Central banks around the world Wednesday cut interest rates in a coordinated move amid mounting losses on global stock markets, as the credit crunch continued to seize up lending.
The Federal Reserve lowered its federal funds rate a half a point to 1.50 percent. It also lowered its discount rate by half a point. The Fed, whose decision was unanimous, last cut rates a quarter point in April.
Central banks in the UK, European Union, Switzerland, Sweden, and Canada also trimmed lending rates.
The action is "just the kind of support the global financial markets need to bring back much needed confidence," said Bank of Tokyo-Mitsubishi economist Chris Rupkey.
The European Central Bank, which had long resisted a rate cut because of inflation concerns, trimmed its key rate by a half-point to 3.75 percent, as did the Bank of England, taking its rate to 4.5 percent.
"I hope this is enough but I wouldn't be 1oo-percent sure," said Rainer Singer of Erste Bank in Vienna. "In a normal environment, this should have been sufficient."
China essentially joined the effort, cutting its key rate 27 basis points.
The Bank of Japan, which has little if any wiggle room with rates at just 0.5 percent, did not ease but the Fed said the BOJ expressed its strong support for the coordinated policy action.
The unprecedented action comes after days of growing pressure on central banks to act together to stem mounting panic in the financial markets.
Australia cut rates a full percentage point Tuesday. Hong Kong authorities cut rates earlier in the day Wednesday.
Fed Chairman Ben Bernanke hinted at a rate cut Tuesday in a speech in Washington.
The Fed's rate cut follows a number of extraordinary and innovative actions in recent days.
"The Fed has gone down every avenue already to add liquidity to securities firms, banks, bailouts, commercial paper market, but now it is time to bring rates down, a tried and true method to jumpstart the economy," said Rupkey.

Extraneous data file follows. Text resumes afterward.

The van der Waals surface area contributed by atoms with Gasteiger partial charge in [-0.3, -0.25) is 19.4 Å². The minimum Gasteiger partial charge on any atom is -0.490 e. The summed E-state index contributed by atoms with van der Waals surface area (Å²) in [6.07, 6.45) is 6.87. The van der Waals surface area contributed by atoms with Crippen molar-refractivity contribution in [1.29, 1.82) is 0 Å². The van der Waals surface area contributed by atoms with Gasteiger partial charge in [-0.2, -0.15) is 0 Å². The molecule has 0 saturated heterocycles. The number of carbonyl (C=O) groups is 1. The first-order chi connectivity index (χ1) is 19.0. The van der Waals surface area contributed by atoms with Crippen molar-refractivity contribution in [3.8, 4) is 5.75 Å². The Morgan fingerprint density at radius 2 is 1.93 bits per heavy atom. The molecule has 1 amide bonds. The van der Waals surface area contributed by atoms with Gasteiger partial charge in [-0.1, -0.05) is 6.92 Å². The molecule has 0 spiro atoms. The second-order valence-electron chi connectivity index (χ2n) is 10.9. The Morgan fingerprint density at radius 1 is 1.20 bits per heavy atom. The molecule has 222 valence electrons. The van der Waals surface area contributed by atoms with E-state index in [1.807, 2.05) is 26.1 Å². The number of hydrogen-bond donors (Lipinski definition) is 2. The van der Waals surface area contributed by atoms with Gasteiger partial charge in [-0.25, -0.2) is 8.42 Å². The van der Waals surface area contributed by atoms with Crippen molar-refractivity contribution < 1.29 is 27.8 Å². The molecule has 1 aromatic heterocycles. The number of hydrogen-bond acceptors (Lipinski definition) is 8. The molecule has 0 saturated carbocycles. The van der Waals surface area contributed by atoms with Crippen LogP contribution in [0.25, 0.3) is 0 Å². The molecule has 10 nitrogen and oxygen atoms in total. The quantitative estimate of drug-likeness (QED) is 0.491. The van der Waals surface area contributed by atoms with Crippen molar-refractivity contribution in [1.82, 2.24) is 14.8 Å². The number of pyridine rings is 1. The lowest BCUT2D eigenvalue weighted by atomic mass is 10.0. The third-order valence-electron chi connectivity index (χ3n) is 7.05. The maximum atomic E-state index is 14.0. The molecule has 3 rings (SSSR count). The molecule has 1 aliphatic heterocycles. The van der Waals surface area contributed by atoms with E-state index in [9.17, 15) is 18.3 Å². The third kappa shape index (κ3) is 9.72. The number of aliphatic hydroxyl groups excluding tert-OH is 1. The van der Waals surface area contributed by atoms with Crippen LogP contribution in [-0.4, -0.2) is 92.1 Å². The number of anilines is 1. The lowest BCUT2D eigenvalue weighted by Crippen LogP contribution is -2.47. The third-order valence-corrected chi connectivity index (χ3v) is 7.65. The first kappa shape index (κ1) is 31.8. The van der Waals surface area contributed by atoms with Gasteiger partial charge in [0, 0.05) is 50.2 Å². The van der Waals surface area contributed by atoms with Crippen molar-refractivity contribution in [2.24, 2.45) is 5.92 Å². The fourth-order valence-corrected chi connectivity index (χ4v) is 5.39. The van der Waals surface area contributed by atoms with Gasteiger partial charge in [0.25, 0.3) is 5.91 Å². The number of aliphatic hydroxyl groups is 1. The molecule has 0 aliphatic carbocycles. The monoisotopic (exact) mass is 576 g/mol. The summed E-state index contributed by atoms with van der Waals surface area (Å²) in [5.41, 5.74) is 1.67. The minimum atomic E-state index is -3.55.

On Tuesday, the Fed said it was creating a special facility to support the commercial paper market, used by many businesses to fund day-to-day operations. On Monday, the US central bank said it would pay interest on bank reserves. Those liquidity moves, however, did little to defrost frozen credit markets.
The central bank action comes with global stock markets trading at five-year lows, after a seemingly endless decline over the past week.
Though analysts cheered the moves, they were cautious about their effect.
"I just think that there's a sense that they keep running out of bullets," said Jim Paulson of Wells Capital Management.
"We have, in effect, passed the tipping point in terms of the financial crisis," added Don Putnam of Grail Partners
Fighting The Fight
Indeed, governments around the world appear to be throwing everything at the financial crisis.
The UK Wednesday outlined a massive bank recapitalization planmeant to shore up its ailing banking system. Priot to that, countries in Europe were bailing out banks on a case-by-case basis. (Germany appeared to rule out a UK-style plan.)
The US has been the most aggressive—and some would say innovative—in tackling the growing problem.
Perhaps the biggest step is the so-called Wall Street rescue package, a $700-billion measure signed into law by President George Bush last Friday. The legislation empowers the Treasury Department to buy depressed mortgage-based securities from financial firms in a reverse-auction process.
Bernanke and Treasury Secretary Paulson described the plan as an essential part of the recovery process because it will hopefully set a bottom for parts of the credit markets and spur new lending.
The auction process, however, is not expected to be up and running for several weeks.
In a statement, the Fed said: "Incoming economic data suggest that the pace of economic activity has slowed markedly in recent months. Moreover, the intensification of financial market turmoil is likely to exert additional restraint on spending, partly by further reducing the ability of households and businesses to obtain credit."
Robert Brusca, chief economist at Fact & Opinion Economics, said the rate cut "communicates the Fed's commitment to stimulate the economy" on top of the credit crunch.
The Fed also left the door open for additional easing, adding that it will "monitor economic and financial developments carefully and will act as needed to promote sustainable economic growth and price stability."
At 1.50 percent, the federal funds rate is at its lowest level since 2004. In 2003, the Fed pushed rates down to the historic low of 1.00 percent amid serious concern about deflation.
Though deflation is considered the worst of all economic evils, the current global credit crunch represents a threat to the global economy not seen in decades.
The bursting of previous asset bubbles—from real estate in Japan in the 1990s to the dot com phenomenon at the turn of the century—were more localized events. The credit boom and bust spread far and wide.
At the same time, economies around the world are being hit by a conventional cyclical downturn, slowing growth and trade
"We have really serious global recessionary issues that are working their way into the market," says Putnam.
(Editor's Note:This story was reported by Albert Bozzo, Christina Cheddar-Berk, Kim Khan and Antonia Oprita.)